Formation of silicon nanocrystals in sapphire by ion implantation and the origin of visible photoluminescence
Please cite this item using this persistent URLhttp://hdl.handle.net/11693/11560
Journal of Applied Physics
- Department of Physics 
Silicon nanocrystals, average sizes ranging between 3 and 7 nm, were formed in sapphire matrix by ion implantation and subsequent annealing. Evolution of the nanocrystals was detected by Raman spectroscopy and x-ray diffraction (XRD). Raman spectra display that clusters in the matrix start to form nanocrystalline structures at annealing temperatures as low as 800 degrees C in samples with high dose Si implantation. The onset temperature of crystallization increases with decreasing dose. Raman spectroscopy and XRD reveal gradual transformation of Si clusters into crystalline form. Visible photoluminescence band appears following implantation and its intensity increases with subsequent annealing process. While the center of the peak does not shift, the intensity of the peak decreases with increasing dose. The origin of the observed photoluminescence is discussed in terms of radiation induced defects in the sapphire matrix. (c) 2006 American Institute of Physics.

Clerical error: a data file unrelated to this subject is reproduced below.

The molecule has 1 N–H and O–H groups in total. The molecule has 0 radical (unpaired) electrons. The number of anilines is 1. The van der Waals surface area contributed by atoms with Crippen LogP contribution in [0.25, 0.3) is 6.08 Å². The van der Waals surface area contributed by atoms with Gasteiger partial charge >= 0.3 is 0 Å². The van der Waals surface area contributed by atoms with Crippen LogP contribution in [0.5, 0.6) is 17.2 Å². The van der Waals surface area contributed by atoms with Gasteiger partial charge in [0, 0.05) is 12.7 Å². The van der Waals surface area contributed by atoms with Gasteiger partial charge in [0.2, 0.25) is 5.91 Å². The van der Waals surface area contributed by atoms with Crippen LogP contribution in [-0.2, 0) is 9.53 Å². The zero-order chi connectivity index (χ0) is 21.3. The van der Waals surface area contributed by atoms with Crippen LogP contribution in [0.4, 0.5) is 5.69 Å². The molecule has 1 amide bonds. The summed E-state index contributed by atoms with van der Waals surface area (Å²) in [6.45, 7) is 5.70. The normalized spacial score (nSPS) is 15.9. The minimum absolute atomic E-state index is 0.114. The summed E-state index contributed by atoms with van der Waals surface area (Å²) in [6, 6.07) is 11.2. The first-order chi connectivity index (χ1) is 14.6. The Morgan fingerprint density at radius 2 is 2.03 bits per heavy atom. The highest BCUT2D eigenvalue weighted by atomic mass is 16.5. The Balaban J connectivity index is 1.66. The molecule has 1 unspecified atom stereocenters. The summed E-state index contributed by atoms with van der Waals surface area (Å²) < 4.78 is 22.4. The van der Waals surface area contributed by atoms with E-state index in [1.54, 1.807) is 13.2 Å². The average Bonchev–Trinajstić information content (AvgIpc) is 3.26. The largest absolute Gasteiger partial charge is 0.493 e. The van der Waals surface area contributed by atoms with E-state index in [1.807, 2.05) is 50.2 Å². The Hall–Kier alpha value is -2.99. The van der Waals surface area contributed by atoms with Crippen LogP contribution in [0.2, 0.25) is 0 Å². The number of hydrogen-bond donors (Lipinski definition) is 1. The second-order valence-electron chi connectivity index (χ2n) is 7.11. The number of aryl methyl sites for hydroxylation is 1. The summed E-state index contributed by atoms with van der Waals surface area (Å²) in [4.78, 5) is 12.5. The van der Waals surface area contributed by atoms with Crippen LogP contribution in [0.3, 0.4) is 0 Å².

Yerci, S., Serincan, U., Dogan, I., Tokay, S., Genisel, M., Aydinli, A., & Turan, R. (2006). Formation of silicon nanocrystals in sapphire by ion implantation and the origin of visible photoluminescence. Journal of applied physics, 100(7), 074301.